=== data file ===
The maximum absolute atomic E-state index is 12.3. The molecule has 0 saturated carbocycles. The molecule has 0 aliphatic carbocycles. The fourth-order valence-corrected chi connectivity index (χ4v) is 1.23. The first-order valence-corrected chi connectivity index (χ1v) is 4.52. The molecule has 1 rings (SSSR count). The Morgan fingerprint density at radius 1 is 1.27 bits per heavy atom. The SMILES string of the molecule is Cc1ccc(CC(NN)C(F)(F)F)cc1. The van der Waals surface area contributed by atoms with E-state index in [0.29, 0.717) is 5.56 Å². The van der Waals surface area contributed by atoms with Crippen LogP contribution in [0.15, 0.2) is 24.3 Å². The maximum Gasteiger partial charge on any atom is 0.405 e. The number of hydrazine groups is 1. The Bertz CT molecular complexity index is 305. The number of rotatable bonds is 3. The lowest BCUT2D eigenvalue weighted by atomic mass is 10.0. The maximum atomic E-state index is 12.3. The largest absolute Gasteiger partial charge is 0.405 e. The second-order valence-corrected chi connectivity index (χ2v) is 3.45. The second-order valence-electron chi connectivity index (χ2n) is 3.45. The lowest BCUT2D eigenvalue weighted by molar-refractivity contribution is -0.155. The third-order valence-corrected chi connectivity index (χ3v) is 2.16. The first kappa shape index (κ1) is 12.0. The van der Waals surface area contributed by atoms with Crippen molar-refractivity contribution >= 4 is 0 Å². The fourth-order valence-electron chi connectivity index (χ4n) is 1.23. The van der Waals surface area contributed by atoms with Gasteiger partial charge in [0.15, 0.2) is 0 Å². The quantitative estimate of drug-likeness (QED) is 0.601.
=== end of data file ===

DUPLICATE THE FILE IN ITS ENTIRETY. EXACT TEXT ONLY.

The maximum absolute atomic E-state index is 12.3. The molecule has 0 saturated carbocycles. The molecule has 0 aliphatic carbocycles. The fourth-order valence-corrected chi connectivity index (χ4v) is 1.23. The first-order valence-corrected chi connectivity index (χ1v) is 4.52. The molecule has 1 rings (SSSR count). The Morgan fingerprint density at radius 1 is 1.27 bits per heavy atom. The SMILES string of the molecule is Cc1ccc(CC(NN)C(F)(F)F)cc1. The van der Waals surface area contributed by atoms with E-state index in [0.29, 0.717) is 5.56 Å². The van der Waals surface area contributed by atoms with Crippen LogP contribution in [0.15, 0.2) is 24.3 Å². The maximum Gasteiger partial charge on any atom is 0.405 e. The number of hydrazine groups is 1. The Bertz CT molecular complexity index is 305. The number of rotatable bonds is 3. The lowest BCUT2D eigenvalue weighted by atomic mass is 10.0. The maximum atomic E-state index is 12.3. The largest absolute Gasteiger partial charge is 0.405 e. The second-order valence-corrected chi connectivity index (χ2v) is 3.45. The second-order valence-electron chi connectivity index (χ2n) is 3.45. The lowest BCUT2D eigenvalue weighted by molar-refractivity contribution is -0.155. The third-order valence-corrected chi connectivity index (χ3v) is 2.16. The first kappa shape index (κ1) is 12.0. The van der Waals surface area contributed by atoms with Crippen molar-refractivity contribution >= 4 is 0 Å². The fourth-order valence-electron chi connectivity index (χ4n) is 1.23. The van der Waals surface area contributed by atoms with Gasteiger partial charge in [0.15, 0.2) is 0 Å². The quantitative estimate of drug-likeness (QED) is 0.601.